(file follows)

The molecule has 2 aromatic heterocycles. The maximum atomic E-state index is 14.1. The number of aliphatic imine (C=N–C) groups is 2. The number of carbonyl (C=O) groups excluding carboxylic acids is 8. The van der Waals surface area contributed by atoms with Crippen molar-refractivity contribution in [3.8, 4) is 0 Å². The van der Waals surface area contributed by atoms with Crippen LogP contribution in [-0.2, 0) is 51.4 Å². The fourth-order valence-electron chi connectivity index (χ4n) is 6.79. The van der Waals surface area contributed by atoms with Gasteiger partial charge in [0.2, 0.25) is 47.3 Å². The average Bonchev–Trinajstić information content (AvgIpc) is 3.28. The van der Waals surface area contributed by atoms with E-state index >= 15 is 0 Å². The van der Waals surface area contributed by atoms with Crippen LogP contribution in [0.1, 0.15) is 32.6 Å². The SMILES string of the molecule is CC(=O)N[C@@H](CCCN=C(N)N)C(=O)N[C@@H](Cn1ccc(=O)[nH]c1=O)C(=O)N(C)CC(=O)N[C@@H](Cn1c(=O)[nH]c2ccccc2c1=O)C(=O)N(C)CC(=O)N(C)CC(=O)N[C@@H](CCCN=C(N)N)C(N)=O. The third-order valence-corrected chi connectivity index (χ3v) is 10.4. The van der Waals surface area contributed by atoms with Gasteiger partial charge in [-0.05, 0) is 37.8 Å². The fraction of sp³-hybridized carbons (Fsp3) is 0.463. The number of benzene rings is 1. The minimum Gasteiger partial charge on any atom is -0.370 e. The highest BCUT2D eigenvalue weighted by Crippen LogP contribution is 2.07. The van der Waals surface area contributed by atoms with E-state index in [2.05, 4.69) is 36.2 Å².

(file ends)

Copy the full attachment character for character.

The molecule has 2 aromatic heterocycles. The maximum atomic E-state index is 14.1. The number of aliphatic imine (C=N–C) groups is 2. The number of carbonyl (C=O) groups excluding carboxylic acids is 8. The van der Waals surface area contributed by atoms with Crippen molar-refractivity contribution in [3.8, 4) is 0 Å². The van der Waals surface area contributed by atoms with Crippen LogP contribution in [-0.2, 0) is 51.4 Å². The fourth-order valence-electron chi connectivity index (χ4n) is 6.79. The van der Waals surface area contributed by atoms with Gasteiger partial charge in [0.2, 0.25) is 47.3 Å². The average Bonchev–Trinajstić information content (AvgIpc) is 3.28. The van der Waals surface area contributed by atoms with E-state index >= 15 is 0 Å². The van der Waals surface area contributed by atoms with Crippen LogP contribution in [0.1, 0.15) is 32.6 Å². The SMILES string of the molecule is CC(=O)N[C@@H](CCCN=C(N)N)C(=O)N[C@@H](Cn1ccc(=O)[nH]c1=O)C(=O)N(C)CC(=O)N[C@@H](Cn1c(=O)[nH]c2ccccc2c1=O)C(=O)N(C)CC(=O)N(C)CC(=O)N[C@@H](CCCN=C(N)N)C(N)=O. The third-order valence-corrected chi connectivity index (χ3v) is 10.4. The van der Waals surface area contributed by atoms with Gasteiger partial charge in [-0.05, 0) is 37.8 Å². The fraction of sp³-hybridized carbons (Fsp3) is 0.463. The number of benzene rings is 1. The minimum Gasteiger partial charge on any atom is -0.370 e. The highest BCUT2D eigenvalue weighted by Crippen LogP contribution is 2.07. The van der Waals surface area contributed by atoms with E-state index in [2.05, 4.69) is 36.2 Å².